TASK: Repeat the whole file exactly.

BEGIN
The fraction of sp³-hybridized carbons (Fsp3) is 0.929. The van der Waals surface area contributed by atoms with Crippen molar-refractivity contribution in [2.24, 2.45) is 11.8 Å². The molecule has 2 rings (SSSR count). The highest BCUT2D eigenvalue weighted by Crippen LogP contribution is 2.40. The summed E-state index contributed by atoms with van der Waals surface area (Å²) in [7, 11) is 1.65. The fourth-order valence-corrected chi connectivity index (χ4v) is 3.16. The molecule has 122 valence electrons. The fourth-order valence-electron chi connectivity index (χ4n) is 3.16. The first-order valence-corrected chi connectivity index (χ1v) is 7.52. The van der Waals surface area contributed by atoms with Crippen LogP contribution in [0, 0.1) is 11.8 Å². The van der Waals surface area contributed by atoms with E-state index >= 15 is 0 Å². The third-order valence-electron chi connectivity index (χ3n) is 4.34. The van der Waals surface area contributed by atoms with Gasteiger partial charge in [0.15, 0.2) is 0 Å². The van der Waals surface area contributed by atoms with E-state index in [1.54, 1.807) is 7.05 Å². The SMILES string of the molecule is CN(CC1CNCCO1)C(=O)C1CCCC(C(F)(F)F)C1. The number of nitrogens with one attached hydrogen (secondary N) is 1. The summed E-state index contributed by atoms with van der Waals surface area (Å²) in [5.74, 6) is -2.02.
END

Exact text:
The fraction of sp³-hybridized carbons (Fsp3) is 0.929. The van der Waals surface area contributed by atoms with Crippen molar-refractivity contribution in [2.24, 2.45) is 11.8 Å². The molecule has 2 rings (SSSR count). The highest BCUT2D eigenvalue weighted by Crippen LogP contribution is 2.40. The summed E-state index contributed by atoms with van der Waals surface area (Å²) in [7, 11) is 1.65. The fourth-order valence-corrected chi connectivity index (χ4v) is 3.16. The molecule has 122 valence electrons. The fourth-order valence-electron chi connectivity index (χ4n) is 3.16. The first-order valence-corrected chi connectivity index (χ1v) is 7.52. The van der Waals surface area contributed by atoms with Crippen LogP contribution in [0, 0.1) is 11.8 Å². The van der Waals surface area contributed by atoms with E-state index >= 15 is 0 Å². The third-order valence-electron chi connectivity index (χ3n) is 4.34. The van der Waals surface area contributed by atoms with Gasteiger partial charge in [0.15, 0.2) is 0 Å². The van der Waals surface area contributed by atoms with E-state index in [1.54, 1.807) is 7.05 Å². The SMILES string of the molecule is CN(CC1CNCCO1)C(=O)C1CCCC(C(F)(F)F)C1. The number of nitrogens with one attached hydrogen (secondary N) is 1. The summed E-state index contributed by atoms with van der Waals surface area (Å²) in [5.74, 6) is -2.02.